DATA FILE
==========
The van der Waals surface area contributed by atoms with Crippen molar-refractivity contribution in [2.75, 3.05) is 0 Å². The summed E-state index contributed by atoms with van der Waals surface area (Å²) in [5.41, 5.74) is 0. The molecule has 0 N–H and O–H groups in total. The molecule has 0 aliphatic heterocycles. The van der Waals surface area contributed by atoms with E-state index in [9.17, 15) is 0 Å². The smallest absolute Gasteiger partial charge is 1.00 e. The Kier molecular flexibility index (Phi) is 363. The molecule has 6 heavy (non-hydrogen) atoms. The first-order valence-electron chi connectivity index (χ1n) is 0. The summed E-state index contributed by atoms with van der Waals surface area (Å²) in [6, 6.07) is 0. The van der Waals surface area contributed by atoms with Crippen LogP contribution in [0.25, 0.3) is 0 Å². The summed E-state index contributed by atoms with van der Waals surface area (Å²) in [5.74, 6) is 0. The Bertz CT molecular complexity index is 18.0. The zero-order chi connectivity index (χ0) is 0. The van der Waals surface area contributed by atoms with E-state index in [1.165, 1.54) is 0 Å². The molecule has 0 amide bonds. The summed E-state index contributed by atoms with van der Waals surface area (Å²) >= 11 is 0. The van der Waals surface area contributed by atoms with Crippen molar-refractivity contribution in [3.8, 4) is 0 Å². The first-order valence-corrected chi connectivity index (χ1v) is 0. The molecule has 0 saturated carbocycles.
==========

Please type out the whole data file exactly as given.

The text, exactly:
The van der Waals surface area contributed by atoms with Crippen molar-refractivity contribution in [2.75, 3.05) is 0 Å². The summed E-state index contributed by atoms with van der Waals surface area (Å²) in [5.41, 5.74) is 0. The molecule has 0 N–H and O–H groups in total. The molecule has 0 aliphatic heterocycles. The van der Waals surface area contributed by atoms with E-state index in [9.17, 15) is 0 Å². The smallest absolute Gasteiger partial charge is 1.00 e. The Kier molecular flexibility index (Phi) is 363. The molecule has 6 heavy (non-hydrogen) atoms. The first-order valence-electron chi connectivity index (χ1n) is 0. The summed E-state index contributed by atoms with van der Waals surface area (Å²) in [6, 6.07) is 0. The van der Waals surface area contributed by atoms with Crippen LogP contribution in [0.25, 0.3) is 0 Å². The summed E-state index contributed by atoms with van der Waals surface area (Å²) in [5.74, 6) is 0. The Bertz CT molecular complexity index is 18.0. The zero-order chi connectivity index (χ0) is 0. The van der Waals surface area contributed by atoms with E-state index in [1.165, 1.54) is 0 Å². The molecule has 0 amide bonds. The summed E-state index contributed by atoms with van der Waals surface area (Å²) >= 11 is 0. The van der Waals surface area contributed by atoms with Crippen molar-refractivity contribution in [3.8, 4) is 0 Å². The first-order valence-corrected chi connectivity index (χ1v) is 0. The molecule has 0 saturated carbocycles.